From 2008 to 2010, Boston and eight surrounding cities and towns installed surveillance cameras provided by a grant through the Department of Homeland Security’s (DHS) Urban Areas Security Initiative. DHS’ website describes the cameras as part of a system that has “nine, independent and interoperable nodes tied together through a central hub and is made up of over 100 cameras.” The cameras were justified for the protection of “critical infrastructure” from terrorist attack, but their use has faced scrutiny from citizens concerned about threats to civil liberties. In Brookline and Cambridge, two municipalities covered by the grant, residents are using local governments to attempt to ban surveillance cameras.
Posts Tagged ‘First Amendment’
It’s no secret that teens are avid internet users, a fact that exposes them to both opportunities and risks. The risks range from online predators to predatory marketing, oversharing to government surveillance, which could collect a lifetime of private information if it continues on its current path. This is cause for concern for all Americans, but especially for young people developing their judgment and understanding of long-term consequences.
California, among other states, has begun to address the risks of youthful oversharing: the state recently passed a “minor-eraser” law, which grants youth under age 18 the right to have the social media content they post removed by website or mobile app operators. Content need not be deleted entirely, so long as it is invisible to others. In addition, websites targeting minors are prohibited from advertising 19 enumerated products, including certain weapons and drugs.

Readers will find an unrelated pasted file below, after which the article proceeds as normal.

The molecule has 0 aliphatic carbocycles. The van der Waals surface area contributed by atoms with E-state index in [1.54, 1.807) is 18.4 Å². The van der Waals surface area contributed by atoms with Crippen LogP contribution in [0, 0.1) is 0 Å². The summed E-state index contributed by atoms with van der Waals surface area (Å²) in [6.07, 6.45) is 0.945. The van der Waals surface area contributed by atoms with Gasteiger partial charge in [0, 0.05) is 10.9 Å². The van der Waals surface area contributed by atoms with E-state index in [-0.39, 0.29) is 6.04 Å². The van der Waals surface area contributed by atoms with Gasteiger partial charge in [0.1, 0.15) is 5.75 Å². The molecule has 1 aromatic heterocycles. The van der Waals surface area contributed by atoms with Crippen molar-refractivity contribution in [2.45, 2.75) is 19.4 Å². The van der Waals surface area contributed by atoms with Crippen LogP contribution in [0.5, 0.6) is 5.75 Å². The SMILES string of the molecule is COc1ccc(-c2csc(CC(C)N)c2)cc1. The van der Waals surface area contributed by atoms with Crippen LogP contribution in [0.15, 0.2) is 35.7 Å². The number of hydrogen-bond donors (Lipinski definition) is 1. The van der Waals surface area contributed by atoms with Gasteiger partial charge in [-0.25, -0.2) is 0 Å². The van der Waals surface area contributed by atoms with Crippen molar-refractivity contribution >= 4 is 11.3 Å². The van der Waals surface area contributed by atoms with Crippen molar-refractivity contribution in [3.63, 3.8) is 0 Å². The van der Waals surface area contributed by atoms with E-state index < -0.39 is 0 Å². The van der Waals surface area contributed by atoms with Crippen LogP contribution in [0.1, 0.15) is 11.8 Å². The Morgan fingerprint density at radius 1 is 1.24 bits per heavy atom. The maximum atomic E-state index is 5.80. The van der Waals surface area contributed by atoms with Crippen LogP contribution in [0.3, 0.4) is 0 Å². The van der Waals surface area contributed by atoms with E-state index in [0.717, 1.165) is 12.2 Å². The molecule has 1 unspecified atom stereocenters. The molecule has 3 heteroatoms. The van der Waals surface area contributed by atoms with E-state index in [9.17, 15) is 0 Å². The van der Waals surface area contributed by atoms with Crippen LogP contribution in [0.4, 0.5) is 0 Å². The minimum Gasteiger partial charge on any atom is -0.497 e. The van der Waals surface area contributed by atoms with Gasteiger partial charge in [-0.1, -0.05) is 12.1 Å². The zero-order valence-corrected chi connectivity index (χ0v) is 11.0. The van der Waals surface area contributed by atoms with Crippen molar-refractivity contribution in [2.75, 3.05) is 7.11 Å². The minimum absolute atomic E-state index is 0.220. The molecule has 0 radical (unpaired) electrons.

Is an upside down American flag a reasonable indication of criminal activity? What about a group of young Middle Eastern men speaking a non-English language? Does the presence of Muslim women at a shopping mall suggest an intent to commit a crime? Is an artist photographing buildings necessarily a terrorist threat? According to the FBI, these first amendment protected actions are suspicious activities. These are all examples from the summaries of Suspicious Activity Reports (SARs) acquired by the ACLU and originally produced by the Central California Intelligence Center and the Joint Regional Intelligence Center.
The stated purpose of SARs is to collect information about criminal activity that may be related to “terrorist pre-operational planning,” which can then be shared among the different levels of the government. These reports could be issued by local law enforcement officers or could be the result of tips from the public.
This past Saturday, October 26, BORDC was proud to be one of over a hundred co-sponsors of the Stop Watching Us Rally Against Mass Surveillance in Washington, DC. It was an inspiring testament of how people can bridge political divides in defense of our constitutional values, rights, and protection from warrantless surveillance.
The day started with an 11:30 gathering at Union Square, where several people were interviewed, explaining their concerns about mass surveillance by the National Security Agency (NSA). Russ Tice, a former NSA agent turned whisteblower, discussed how he “blew the whistle on the NSA illegally and unconstitutionally spying domestically on the American people” in 2004. When asked what his hopes were for the demonstration he stated, “Hopefully Congress will pay attention and if we get the attention of the American people maybe they’ll wake up and realize that something has to be done about this, that this is a crime that is being committed against them, our citizens.”
Originally published on Alternet (http://www.alternet.org)
By Carey Shenkman
On September 12, 2013, the U.S. Senate Judiciary committee narrowly defined who the law should consider to be a journalist, by amending  the proposed Free Flow of Information Act (“FFIA”). The FFIA is a “shield law” that protects journalists from having to reveal their confidential sources when confronted with court subpoenas. The amendment changed the language of the bill from protecting the activity of journalism to protecting the profession. Journalists are now limited to those employed by, recently employed by, or substantially contributing to media organizations for certain minimum durations.